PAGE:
For highlighting, the Smiths use Matrix SoColor Permanent Crème Color or V-Light Powdered Lightener to achieve predictable results. The stylists at Ouidad also employ baliage for their curly clients.

In addition to baliage, The Smiths have identified another technique they and Matrix call “Texture Lights” for hair textures ranging from curly to kinky.

To try this technique, first evaluate the client’s hair visually. Then, select ¼-inch to ¾-inch sections from top layers based on texture and density.

“Then twist the section and paint on color or lightener to the outside of the section using a side-brushing technique on selected areas of the twisted hair,” say the Smiths.

“Holding onto the bottom twist, place a long foil underneath and wrap the section in foil. Continue with selected strands and process, lifting two to three levels. If using Matrix V-Light, Color Sync Demi Permanent Color can be applied after lightening process, for tone and shine.”

Foil with Caution

“Foil highlighting on curly hair has the same considerations needed as with wavy hair,” they say.

“Always make sure the strands you pick up are thick enough to be in proportion to the curl and density of the hair,” the Smiths advise. “Done right, the curl in the hair, and the highlights will work together to enhance the overall look.”

They caution against a weave that is too small, as highlights will get lost in the curl. “But if they’re too big, the effect could appear clownish and very dated.”

Special care should also be taken with processing. “If you allow the color to damage the hair—because you used too strong a developer, or overprocessed the lightening formula— the hair could potentially break in areas,” they say.

Baliage Basics
Morgan Willhite, lead stylist and creative director at Ouidad Santa Monica, shares her baliage tips for success:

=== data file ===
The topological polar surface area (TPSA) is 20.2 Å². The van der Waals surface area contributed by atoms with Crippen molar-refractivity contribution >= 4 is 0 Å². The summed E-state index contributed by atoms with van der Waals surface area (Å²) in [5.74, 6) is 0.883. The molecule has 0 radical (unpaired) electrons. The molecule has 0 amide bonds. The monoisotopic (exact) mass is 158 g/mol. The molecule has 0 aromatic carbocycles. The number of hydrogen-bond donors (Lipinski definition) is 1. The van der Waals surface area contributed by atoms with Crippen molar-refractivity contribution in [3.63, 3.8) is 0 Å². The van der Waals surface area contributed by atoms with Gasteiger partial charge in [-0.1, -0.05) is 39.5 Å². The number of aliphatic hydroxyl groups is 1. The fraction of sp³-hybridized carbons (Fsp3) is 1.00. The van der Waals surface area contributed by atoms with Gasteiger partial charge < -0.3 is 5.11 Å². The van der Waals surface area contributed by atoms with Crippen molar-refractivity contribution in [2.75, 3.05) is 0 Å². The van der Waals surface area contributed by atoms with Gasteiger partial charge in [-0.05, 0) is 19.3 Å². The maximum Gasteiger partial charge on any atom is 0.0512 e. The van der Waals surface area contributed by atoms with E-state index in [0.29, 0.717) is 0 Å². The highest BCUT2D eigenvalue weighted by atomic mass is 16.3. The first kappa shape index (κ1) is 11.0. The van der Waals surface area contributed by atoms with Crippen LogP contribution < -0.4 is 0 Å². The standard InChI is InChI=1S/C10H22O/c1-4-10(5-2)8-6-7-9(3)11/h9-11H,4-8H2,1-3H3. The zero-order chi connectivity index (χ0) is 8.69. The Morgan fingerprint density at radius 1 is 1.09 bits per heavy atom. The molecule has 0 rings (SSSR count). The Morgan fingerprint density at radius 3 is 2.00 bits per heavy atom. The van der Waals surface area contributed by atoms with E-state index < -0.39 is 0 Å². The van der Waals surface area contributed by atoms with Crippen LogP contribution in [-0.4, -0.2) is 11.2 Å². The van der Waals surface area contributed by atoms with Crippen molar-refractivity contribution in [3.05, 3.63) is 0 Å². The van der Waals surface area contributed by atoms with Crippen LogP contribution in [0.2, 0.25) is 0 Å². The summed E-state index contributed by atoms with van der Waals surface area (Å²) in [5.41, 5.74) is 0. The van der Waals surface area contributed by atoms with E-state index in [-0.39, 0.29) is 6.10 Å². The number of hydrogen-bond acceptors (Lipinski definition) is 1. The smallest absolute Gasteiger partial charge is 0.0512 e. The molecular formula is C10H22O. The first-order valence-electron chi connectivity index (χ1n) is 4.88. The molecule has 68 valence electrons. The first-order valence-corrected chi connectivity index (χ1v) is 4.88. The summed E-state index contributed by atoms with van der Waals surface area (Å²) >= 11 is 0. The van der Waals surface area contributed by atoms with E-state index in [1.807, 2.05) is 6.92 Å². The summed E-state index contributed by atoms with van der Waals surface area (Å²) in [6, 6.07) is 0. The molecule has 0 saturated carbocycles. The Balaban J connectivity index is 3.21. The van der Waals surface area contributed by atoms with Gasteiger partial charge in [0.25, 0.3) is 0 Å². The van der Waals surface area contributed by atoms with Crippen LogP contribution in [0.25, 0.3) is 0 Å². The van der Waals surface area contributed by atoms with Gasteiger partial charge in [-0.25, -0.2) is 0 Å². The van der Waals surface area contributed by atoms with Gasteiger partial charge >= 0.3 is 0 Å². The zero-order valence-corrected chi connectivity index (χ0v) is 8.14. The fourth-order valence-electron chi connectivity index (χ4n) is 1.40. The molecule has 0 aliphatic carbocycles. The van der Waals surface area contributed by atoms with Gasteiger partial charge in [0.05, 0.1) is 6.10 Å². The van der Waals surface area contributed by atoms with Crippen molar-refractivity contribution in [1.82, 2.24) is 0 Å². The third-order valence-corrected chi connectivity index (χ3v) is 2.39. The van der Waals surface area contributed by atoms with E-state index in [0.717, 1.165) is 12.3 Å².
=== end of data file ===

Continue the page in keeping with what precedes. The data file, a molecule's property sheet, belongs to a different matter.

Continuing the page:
• Be sure the mixture is thick so it doesn’t drip down the hair.
• Don’t paint with the tip of the brush, paint with the side for natural fading.
• Use a color or lightener that has buffers and use a lower volume if possible.
• Determine the desired shade, and then go half a shade lighter, or even a whole shade, to get the desired result.
• Highlight the sections of curl as they naturally form. If you brush out the hair before you highlight, you will only separate the natural sections more.
• Have clients deep condition or use a protein treatment before they come in, or do it right before coloring at the salon to help with the porous nature of the curls—the color will hold better if you do.
• Advise clients to never use a protein treatment right after highlighting, as it can strip the color.
• Never reprocess the ends. In between treatments, use color glosses and glazes on curly hair. Make sure it is a no-color gloss—it coats and adds a lot of shine, plus it helps control frizz and give the hair a healthy overall look.


Tweaking Your Technique

Because textured hair lives in motion, a full color from roots to ends is not necessary to achieve the highlighted look. In fact, a subtle ombre highlighting, where the lighter color is applied more heavily to the midlengths and ends is better suited for textured tresses.

“Because it looks more natural, clients don’t need touch-ups as often,” says Willhite. “When you don’t touch it up, you don’t over process the ends.”

Avoiding over processing the hair, and thus avoiding drying it out even further, is key for curly hair health and will ensure the client can recreate the salon look without frizz caused from damage.

To become your curly client’s highlighting hero, become an expert in coloring her unique texture. Training classes and online videos are available— talk to your color manufacturer or visit for more information on classes.

“Many stylists don’t know how to baliage or how to do it well—it’s an art,” says Willhite. “You have to get training. There are classes, and videos will help. I’ve been doing it for years and it is definitely an art you have to master.”